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Fund Spy

When Debt Was Poison

Debt played a leading role determining 2008's losers and this year's winners.

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The market takes a balanced view of the value of a company over time but in the short term it often focuses on just one factor. In the late 1990s it was rapid growth. If a firm's top line was skyrocketing, so was its stock price--even if it had an abysmal balance sheet and no foreseeable earnings prospects. Over the past two years that single factor has been debt. In 2008, firms with less-than-perfect balance sheets saw their shares trampled. John Rogers at Ariel Investments had to be pulling his hair out in 2008. All his funds were full of cheap, profitable firms with strong cash flows and manageable, but above-average, debt levels. They got clobbered in 2008, with  Ariel (ARGFX) losing 48.3%.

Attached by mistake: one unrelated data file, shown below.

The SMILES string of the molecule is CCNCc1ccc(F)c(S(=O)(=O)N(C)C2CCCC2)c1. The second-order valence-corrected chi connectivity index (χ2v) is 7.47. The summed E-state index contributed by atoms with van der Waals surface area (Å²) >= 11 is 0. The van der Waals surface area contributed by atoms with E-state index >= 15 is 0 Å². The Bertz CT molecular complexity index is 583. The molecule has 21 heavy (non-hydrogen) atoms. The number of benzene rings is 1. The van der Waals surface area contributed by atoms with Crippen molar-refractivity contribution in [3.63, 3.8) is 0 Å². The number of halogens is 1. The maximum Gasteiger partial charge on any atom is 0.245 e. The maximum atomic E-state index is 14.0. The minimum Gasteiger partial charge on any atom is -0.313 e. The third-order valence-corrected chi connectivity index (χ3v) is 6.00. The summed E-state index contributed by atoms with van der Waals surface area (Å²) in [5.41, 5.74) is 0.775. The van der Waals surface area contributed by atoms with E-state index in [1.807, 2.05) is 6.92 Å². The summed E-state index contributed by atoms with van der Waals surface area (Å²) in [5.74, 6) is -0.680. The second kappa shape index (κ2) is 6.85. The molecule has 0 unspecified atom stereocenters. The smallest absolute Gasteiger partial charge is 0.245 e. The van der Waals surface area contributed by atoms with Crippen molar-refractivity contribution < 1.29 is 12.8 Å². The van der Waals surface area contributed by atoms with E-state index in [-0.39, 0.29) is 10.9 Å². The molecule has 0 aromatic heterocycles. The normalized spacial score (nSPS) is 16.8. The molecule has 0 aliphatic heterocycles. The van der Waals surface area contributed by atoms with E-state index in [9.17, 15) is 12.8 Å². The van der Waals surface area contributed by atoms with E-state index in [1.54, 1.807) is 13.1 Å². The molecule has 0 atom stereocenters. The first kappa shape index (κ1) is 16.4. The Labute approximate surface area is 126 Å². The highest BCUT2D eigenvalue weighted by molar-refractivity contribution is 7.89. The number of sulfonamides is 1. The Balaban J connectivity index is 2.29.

But when investors realized there wouldn't likely be another depression and the banking system hadn't been destroyed, those shares rallied dramatically. Fund performance reflected this. And last year's pariahs, like Rogers, have been this year's heroes: Ariel is up 51.6% for the year to date in 2009.

We did a deep dive to quantify the impact of various factors on fund performance in the recent bear market and subsequent rebound. We found a clear pattern. Then we looked to see if this had any correlation with long-term success to determine what it all means to investors.

Michael Breen does not own (actual or beneficial) shares in any of the securities mentioned above. Find out about Morningstar’s editorial policies.